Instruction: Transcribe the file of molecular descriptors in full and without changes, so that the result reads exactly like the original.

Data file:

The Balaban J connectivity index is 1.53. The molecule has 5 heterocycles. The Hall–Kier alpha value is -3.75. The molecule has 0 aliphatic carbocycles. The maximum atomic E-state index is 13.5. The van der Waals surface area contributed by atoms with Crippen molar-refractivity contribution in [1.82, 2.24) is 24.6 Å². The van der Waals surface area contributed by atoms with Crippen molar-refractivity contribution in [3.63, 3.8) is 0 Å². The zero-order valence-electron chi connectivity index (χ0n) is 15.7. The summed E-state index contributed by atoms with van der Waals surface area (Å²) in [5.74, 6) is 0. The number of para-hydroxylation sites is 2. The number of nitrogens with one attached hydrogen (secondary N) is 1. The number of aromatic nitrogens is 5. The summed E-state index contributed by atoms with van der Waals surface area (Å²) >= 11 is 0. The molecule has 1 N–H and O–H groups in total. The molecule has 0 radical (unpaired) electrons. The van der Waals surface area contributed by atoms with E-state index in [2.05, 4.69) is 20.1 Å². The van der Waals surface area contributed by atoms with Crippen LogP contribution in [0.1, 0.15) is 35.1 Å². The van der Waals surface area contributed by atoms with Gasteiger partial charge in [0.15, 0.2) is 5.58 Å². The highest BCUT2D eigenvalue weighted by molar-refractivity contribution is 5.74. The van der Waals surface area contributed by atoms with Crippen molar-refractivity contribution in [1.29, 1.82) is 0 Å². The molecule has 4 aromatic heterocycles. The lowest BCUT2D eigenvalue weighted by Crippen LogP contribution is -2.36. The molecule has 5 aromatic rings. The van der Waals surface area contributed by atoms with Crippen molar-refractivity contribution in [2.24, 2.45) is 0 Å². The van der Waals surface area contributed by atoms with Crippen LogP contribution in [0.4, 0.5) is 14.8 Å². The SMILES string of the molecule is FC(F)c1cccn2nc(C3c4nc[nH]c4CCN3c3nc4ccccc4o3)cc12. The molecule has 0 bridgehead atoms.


The Balaban J connectivity index is 1.53. The molecule has 5 heterocycles. The Hall–Kier alpha value is -3.75. The molecule has 0 aliphatic carbocycles. The maximum atomic E-state index is 13.5. The van der Waals surface area contributed by atoms with Crippen molar-refractivity contribution in [1.82, 2.24) is 24.6 Å². The van der Waals surface area contributed by atoms with Crippen molar-refractivity contribution in [3.63, 3.8) is 0 Å². The zero-order valence-electron chi connectivity index (χ0n) is 15.7. The summed E-state index contributed by atoms with van der Waals surface area (Å²) in [5.74, 6) is 0. The number of para-hydroxylation sites is 2. The number of nitrogens with one attached hydrogen (secondary N) is 1. The number of aromatic nitrogens is 5. The summed E-state index contributed by atoms with van der Waals surface area (Å²) >= 11 is 0. The molecule has 1 N–H and O–H groups in total. The molecule has 0 radical (unpaired) electrons. The van der Waals surface area contributed by atoms with E-state index in [2.05, 4.69) is 20.1 Å². The van der Waals surface area contributed by atoms with Crippen LogP contribution in [0.1, 0.15) is 35.1 Å². The van der Waals surface area contributed by atoms with Gasteiger partial charge in [0.15, 0.2) is 5.58 Å². The highest BCUT2D eigenvalue weighted by molar-refractivity contribution is 5.74. The van der Waals surface area contributed by atoms with Crippen molar-refractivity contribution in [1.29, 1.82) is 0 Å². The molecule has 4 aromatic heterocycles. The lowest BCUT2D eigenvalue weighted by Crippen LogP contribution is -2.36. The molecule has 5 aromatic rings. The van der Waals surface area contributed by atoms with Crippen molar-refractivity contribution in [2.24, 2.45) is 0 Å². The van der Waals surface area contributed by atoms with Crippen LogP contribution in [0.4, 0.5) is 14.8 Å². The SMILES string of the molecule is FC(F)c1cccn2nc(C3c4nc[nH]c4CCN3c3nc4ccccc4o3)cc12. The molecule has 0 bridgehead atoms.